The decennial Census will be here before you know it — the time to prep is now!

Every working journalist in the U.S. needs to understand the 2020 Census. We’ll help you host a workshop on it.

This guide will help you arrange a training about the 2020 Census. And, OpenNews can offset some costs with a small grant!

Joe Amditis
Center for Cooperative Media
3 min readSep 18, 2019

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The U.S. Census is a monumental task that shapes the inner workings of our nation’s democracy, and the results of the upcoming Census will deeply affect communities for years to come. That’s why it is critical for media to play a role in getting accurate and timely information about the Census out to their audiences.

With that in mind, the Center for Cooperative Media has put together a guide to help you organize a 2020 Census workshop for local journalists. We’ve also discussed the guide with the U.S. Census Bureau, whose PIO office is ready and willing to speak at your workshop.

Click to see the full guide.

Why should I host a Census workshop?

For one, organizing a reporting workshop around the Census will not only help other journalists in your area better understand the Census, it’ll also drive knowledge about the Census at a time when factual information is more important than ever.

Since it only happens once every 10 years, there are likely reporters in your area that haven’t covered a Census before. There’s also a nearly-infinite number of stories related to the Census that could intersect with every single beat in your newsroom. In other words, learning about the Census isn’t just for the designated Census reporter — it’s useful to the entire newsroom and the community that newsroom serves.

Understanding the Census can also give people a better understanding of how much information the Census actually collects and tabulates — which is astounding. That information can, in turn, help you find and tell rich stories about your community. Meanwhile, the fact that this data is so vast and complex means it’s even more important for reporters to understand how to dig through, which takes time and training.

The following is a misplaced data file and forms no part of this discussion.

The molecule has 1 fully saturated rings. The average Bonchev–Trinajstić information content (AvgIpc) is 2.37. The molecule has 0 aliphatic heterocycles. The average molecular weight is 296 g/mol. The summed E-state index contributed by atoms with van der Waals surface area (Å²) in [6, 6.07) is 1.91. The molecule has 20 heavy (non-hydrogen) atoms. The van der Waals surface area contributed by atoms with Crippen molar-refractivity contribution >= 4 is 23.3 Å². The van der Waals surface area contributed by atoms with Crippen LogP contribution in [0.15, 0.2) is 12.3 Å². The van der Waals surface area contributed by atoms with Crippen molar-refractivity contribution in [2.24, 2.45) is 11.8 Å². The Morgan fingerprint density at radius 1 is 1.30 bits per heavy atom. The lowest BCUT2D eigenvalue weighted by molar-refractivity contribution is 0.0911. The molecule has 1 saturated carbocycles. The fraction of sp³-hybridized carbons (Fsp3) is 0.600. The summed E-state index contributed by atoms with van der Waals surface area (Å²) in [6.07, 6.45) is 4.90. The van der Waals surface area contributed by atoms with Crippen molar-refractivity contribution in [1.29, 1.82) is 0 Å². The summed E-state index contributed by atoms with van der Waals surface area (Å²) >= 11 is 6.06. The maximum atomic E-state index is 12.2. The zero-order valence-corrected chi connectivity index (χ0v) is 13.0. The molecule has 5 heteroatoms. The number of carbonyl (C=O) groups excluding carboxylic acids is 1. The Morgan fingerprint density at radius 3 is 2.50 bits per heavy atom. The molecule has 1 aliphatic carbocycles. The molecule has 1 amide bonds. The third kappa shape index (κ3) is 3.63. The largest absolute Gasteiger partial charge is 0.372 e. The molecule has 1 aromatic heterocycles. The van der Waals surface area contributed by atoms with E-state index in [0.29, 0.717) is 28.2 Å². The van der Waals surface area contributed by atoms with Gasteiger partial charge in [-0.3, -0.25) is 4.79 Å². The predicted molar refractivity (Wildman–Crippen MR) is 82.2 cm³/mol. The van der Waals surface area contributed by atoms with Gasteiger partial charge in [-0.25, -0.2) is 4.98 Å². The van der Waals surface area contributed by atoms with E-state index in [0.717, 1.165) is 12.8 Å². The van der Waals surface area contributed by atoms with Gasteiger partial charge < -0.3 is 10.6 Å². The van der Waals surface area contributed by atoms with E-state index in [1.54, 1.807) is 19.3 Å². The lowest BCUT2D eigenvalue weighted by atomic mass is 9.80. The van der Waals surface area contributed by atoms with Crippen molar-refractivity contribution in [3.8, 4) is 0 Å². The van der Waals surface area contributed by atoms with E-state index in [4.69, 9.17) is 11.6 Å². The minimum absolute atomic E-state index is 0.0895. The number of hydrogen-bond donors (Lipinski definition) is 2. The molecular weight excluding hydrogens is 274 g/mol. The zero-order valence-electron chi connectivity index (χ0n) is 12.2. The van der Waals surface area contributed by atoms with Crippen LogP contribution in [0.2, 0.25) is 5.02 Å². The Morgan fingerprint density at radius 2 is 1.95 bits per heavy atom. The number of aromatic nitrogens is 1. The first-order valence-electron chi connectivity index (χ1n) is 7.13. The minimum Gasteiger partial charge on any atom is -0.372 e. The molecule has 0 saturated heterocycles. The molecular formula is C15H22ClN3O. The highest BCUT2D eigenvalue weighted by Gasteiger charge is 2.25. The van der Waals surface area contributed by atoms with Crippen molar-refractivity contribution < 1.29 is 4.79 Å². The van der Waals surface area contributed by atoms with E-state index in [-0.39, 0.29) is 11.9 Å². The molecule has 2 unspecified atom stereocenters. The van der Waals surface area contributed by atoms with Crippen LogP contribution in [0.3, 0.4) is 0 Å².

The guide we’ve created is based on a workshop we organized in August 2019 in Newark, New Jersey. Our goal is to help you do the same thing for your community.

The guide comes in two forms:

The guide includes contact information for the right people you’ll need to get in touch with at the U.S. Census Bureau, as well as contact info for OpenNews, which has graciously offered to make some small grants available to support Census workshops for journalists. (Ryan Pitts at OpenNews was the person who encouraged us to take our workshop and make it into a template, so be sure to thank him!)

Last, it’s important to note that we’re sharing this guide to help you, so if you have any questions, don’t hesitate to reach out to the Center!

You can send an email to info@centerforcooperativemedia.org and we’ll get back to you as soon as we can.

Joe Amditis is the associate director of the Center for Cooperative Media at Montclair State University. Contact him at amditisj@montclair.edu or on Twitter at @jsamditis.

About the Center for Cooperative Media: The Center is a grant-funded program of the School of Communication and Media at Montclair State University. Its mission is to grow and strengthen local journalism, and in doing so serve New Jersey residents. The Center is supported with funding from Montclair State University, John S. and James L. Knight Foundation, the Geraldine R. Dodge Foundation, Democracy Fund, the New Jersey Local News Lab (a partnership of the Geraldine R. Dodge Foundation, Democracy Fund, and Community Foundation of New Jersey), and the Abrams Foundation. For more information, visit CenterforCooperativeMedia.org.

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Joe Amditis
Center for Cooperative Media

Associate director of products + events, Center for Cooperative Media; host + producer, WTF Just Happened Today podcast.